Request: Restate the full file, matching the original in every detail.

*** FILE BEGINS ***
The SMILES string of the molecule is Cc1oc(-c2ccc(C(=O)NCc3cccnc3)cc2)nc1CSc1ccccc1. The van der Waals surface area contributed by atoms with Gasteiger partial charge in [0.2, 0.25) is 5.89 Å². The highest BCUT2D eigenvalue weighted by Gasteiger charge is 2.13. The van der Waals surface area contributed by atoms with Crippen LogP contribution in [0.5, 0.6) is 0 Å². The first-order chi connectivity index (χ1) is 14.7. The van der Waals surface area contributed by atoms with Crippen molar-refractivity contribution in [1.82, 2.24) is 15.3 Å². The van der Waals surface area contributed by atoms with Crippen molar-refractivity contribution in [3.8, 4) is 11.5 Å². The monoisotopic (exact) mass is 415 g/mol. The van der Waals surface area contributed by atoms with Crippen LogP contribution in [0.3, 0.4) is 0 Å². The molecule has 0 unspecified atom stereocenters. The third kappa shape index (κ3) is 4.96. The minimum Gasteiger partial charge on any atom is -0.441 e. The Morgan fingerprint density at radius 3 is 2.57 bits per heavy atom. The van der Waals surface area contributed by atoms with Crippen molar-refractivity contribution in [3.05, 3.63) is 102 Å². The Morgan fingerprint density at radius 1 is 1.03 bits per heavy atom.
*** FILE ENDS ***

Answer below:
The SMILES string of the molecule is Cc1oc(-c2ccc(C(=O)NCc3cccnc3)cc2)nc1CSc1ccccc1. The van der Waals surface area contributed by atoms with Gasteiger partial charge in [0.2, 0.25) is 5.89 Å². The highest BCUT2D eigenvalue weighted by Gasteiger charge is 2.13. The van der Waals surface area contributed by atoms with Crippen LogP contribution in [0.5, 0.6) is 0 Å². The first-order chi connectivity index (χ1) is 14.7. The van der Waals surface area contributed by atoms with Crippen molar-refractivity contribution in [1.82, 2.24) is 15.3 Å². The van der Waals surface area contributed by atoms with Crippen molar-refractivity contribution in [3.8, 4) is 11.5 Å². The monoisotopic (exact) mass is 415 g/mol. The van der Waals surface area contributed by atoms with Crippen LogP contribution in [0.3, 0.4) is 0 Å². The molecule has 0 unspecified atom stereocenters. The third kappa shape index (κ3) is 4.96. The minimum Gasteiger partial charge on any atom is -0.441 e. The Morgan fingerprint density at radius 3 is 2.57 bits per heavy atom. The van der Waals surface area contributed by atoms with Crippen molar-refractivity contribution in [3.05, 3.63) is 102 Å². The Morgan fingerprint density at radius 1 is 1.03 bits per heavy atom.